Mon. Feb 24th, 2020

The numbers of an advanced | Culture

In the archives of the National Library of Spain (BNE) the only copy of the book rests Arithmetic Tyrocinio, from 1738, signed by Casandro Mamés de la Marca and Araioa. The text explains basic mathematical operations and is dedicated to the Pía School of the Colegio de Santo Tomás de Zaragoza. But Casandro Mamés de la Marca and Araioa did not really exist. It is only the name (and anagram) under which the true author of the book was hidden: María Andresa Casamayor y de la Coma, born 300 years ago and considered the first Spanish author of a scientific text. In addition to explaining basic arithmetic operations to his contemporaries with everyday examples, he dedicates some chapters to currencies, weights and linear and solids measurements.

His story is collected in the documentary The woman who dreamed of numbers, premiered this Thursday at the National Library on the occasion of the International Day of Women and Girls in Science and that this Friday can be seen in Zaragoza. The production, directed by Mirella R. Abrisqueta, mixes fiction and reality to narrate the life and environment of mathematics, born on November 30, 1720 in Zaragoza. The work of the documentary began two years ago, when most of Casamayor’s data was unknown. Abrisqueta allied with a team from the University Institute of Mathematics and Applications (IUMA), of the University of Zaragoza, who found the birth certificate and some biographical data. Still large gaps remain, which the director has filled in her documentary with fictional sequences. “The most difficult thing is to make a documentary about a character that you have almost no data about. That is why the fiction part has so much weight, ”says the director, who advocates rescuing the work of“ There must be an intention to recover the lives of all these women, although many of them have remained anonymous, and want to claim your work It is an intention and a desire to want to investigate them. ”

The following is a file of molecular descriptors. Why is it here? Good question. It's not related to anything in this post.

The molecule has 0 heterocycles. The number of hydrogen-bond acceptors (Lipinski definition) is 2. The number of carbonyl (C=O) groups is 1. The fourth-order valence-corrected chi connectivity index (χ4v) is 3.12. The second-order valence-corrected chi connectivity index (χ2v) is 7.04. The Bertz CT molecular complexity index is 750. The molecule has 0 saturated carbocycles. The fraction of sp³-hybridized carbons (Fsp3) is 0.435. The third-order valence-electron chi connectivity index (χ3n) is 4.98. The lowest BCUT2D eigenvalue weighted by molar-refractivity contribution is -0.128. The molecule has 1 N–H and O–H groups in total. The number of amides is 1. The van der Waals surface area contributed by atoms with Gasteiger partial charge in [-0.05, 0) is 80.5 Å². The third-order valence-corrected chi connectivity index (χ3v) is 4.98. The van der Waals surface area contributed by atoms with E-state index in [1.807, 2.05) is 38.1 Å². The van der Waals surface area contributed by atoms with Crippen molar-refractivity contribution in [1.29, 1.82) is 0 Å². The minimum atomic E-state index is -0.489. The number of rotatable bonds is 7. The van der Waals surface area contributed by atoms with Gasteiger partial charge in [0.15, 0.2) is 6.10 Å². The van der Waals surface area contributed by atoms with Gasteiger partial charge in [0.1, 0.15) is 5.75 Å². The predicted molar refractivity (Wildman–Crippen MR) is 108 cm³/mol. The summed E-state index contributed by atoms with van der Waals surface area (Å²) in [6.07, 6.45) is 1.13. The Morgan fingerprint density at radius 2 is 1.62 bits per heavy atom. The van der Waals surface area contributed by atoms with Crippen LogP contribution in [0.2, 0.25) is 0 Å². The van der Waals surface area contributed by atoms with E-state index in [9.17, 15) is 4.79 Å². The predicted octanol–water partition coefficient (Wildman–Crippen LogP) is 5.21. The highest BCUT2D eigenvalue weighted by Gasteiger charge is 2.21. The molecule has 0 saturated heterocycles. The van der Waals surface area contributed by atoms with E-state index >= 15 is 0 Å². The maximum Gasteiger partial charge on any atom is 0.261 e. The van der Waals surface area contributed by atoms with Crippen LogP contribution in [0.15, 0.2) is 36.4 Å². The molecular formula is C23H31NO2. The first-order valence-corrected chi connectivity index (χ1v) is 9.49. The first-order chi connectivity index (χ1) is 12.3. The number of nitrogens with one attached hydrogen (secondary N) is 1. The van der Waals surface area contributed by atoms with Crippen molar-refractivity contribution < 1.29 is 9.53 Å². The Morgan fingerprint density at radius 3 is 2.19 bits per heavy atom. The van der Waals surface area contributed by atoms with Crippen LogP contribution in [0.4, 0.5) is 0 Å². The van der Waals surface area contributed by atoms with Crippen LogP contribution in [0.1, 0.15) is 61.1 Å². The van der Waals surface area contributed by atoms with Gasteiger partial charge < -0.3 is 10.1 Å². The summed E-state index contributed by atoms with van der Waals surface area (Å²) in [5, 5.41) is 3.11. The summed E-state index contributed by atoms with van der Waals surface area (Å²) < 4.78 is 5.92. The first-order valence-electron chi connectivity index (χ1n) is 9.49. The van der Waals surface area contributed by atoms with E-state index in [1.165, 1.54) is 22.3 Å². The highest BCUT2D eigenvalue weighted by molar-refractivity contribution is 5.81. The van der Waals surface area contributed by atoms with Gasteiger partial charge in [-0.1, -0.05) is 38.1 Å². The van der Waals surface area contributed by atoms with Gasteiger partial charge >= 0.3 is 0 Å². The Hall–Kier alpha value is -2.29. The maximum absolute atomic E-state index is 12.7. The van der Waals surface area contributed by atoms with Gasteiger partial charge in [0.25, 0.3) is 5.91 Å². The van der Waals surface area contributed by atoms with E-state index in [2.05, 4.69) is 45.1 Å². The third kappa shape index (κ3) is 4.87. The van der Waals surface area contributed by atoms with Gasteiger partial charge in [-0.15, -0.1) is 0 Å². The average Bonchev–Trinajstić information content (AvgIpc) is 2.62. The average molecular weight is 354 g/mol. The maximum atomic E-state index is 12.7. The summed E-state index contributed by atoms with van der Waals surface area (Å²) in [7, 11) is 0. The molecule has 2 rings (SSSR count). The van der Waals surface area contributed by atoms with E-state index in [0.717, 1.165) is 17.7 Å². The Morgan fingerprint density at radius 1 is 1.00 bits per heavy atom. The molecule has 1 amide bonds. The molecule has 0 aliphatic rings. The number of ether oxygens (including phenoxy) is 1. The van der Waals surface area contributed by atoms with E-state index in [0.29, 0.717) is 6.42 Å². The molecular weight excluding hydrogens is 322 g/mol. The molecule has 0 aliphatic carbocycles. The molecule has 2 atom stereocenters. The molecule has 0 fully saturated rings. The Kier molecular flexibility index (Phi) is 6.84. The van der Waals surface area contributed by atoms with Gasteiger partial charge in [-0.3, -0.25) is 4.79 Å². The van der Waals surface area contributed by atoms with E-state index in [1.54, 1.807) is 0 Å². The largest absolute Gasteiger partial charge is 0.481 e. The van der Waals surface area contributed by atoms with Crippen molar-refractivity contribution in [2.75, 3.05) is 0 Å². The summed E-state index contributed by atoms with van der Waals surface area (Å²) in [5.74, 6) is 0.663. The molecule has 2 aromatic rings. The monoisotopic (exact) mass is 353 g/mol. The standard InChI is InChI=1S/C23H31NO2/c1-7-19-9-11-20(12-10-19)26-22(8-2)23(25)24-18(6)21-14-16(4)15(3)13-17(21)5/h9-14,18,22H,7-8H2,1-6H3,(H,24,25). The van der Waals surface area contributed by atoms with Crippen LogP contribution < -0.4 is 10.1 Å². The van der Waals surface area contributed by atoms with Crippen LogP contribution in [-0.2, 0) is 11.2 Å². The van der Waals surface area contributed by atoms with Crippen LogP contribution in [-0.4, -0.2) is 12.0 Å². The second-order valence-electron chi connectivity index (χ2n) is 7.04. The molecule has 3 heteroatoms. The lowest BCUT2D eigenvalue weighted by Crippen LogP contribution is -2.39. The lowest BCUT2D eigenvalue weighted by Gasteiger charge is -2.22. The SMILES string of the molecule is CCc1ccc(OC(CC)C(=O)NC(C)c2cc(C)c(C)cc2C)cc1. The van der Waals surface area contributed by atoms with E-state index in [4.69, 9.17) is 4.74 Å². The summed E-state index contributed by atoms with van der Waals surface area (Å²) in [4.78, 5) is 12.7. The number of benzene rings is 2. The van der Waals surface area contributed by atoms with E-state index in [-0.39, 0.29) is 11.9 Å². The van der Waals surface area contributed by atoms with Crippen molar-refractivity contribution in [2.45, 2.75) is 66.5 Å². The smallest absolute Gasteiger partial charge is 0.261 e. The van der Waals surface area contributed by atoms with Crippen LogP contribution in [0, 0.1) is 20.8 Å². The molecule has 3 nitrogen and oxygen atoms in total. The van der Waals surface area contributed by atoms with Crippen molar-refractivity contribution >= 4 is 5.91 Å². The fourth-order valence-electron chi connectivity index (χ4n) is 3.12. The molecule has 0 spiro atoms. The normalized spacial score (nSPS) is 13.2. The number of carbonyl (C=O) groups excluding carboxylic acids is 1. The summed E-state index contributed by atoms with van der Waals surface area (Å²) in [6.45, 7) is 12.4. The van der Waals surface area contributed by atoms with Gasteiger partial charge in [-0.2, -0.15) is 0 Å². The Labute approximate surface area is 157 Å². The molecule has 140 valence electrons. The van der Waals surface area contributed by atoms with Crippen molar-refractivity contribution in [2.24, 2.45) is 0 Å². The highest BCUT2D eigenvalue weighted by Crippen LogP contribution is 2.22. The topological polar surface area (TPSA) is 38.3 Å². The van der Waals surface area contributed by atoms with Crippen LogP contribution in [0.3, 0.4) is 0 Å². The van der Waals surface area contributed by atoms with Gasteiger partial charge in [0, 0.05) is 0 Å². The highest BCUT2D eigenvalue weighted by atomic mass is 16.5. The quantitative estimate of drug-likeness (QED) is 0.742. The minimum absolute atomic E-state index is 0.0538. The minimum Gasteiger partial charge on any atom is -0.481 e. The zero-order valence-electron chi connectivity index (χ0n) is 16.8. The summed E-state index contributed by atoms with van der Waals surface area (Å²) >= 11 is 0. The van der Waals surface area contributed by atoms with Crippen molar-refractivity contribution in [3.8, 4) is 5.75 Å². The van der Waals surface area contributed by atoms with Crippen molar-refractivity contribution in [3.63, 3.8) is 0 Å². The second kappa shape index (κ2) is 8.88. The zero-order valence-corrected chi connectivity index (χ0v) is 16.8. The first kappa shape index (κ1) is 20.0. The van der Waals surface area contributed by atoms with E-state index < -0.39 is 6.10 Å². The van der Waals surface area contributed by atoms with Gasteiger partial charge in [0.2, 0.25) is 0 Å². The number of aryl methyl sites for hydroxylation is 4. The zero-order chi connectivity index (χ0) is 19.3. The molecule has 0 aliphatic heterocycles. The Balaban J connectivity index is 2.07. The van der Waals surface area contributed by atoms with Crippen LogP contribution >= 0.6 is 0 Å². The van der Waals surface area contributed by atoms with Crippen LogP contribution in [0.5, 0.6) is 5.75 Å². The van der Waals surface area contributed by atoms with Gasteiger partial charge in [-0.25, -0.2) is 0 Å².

Finding the birth certificate also revealed the precocity of the author of the text, published when she was only 17 years old. What also reveals the determination of character of the young mathematician, who renounced her identity in exchange for seeing her work published. “The audience she was addressing were men, who at that time had not read a book written by a woman. She preferred to remain anonymous, but that her book fulfilled its purpose, ”says Abrisqueta.

Cover of the book 'Tyrocinio arithmético', by María Andresa Casamayor.

Cover of the book ‘Tyrocinio arithmético’, by María Andresa Casamayor.

The volume of Arithmetic Tyrocinio It is kept in the BNE deposit. Your physical consultation is restricted to avoid deterioration, although it can be viewed on the website of the institution. However, there are mists around the book. According to María José Rucio, head of the BNE Manuscripts and Incunables Service, there is no certainty that Casamayor’s text is complete: “The sentence with which it ends does not allow to determine if it really was the end of the work. It is not known if it would carry an index or an additional element ”. It is also not clear when he arrived at the library, although it is believed that “from very early dates.”

Of what there is no doubt is that behind Maria and Mamio de la Marca and Araioa is María Andresa Casamayor y de la Coma. It was confirmed by the bibliographer Felix de Latassa in his book New library of Aragonese writers (1802), who describes the author as a woman “of particular ingenuity and wisdom in arithmetic.” In that volume he also explained that there was another work by Casamayor, The Parasi alone, which was not published because the author died in 1780. Of this 109-page manuscript nothing is preserved.


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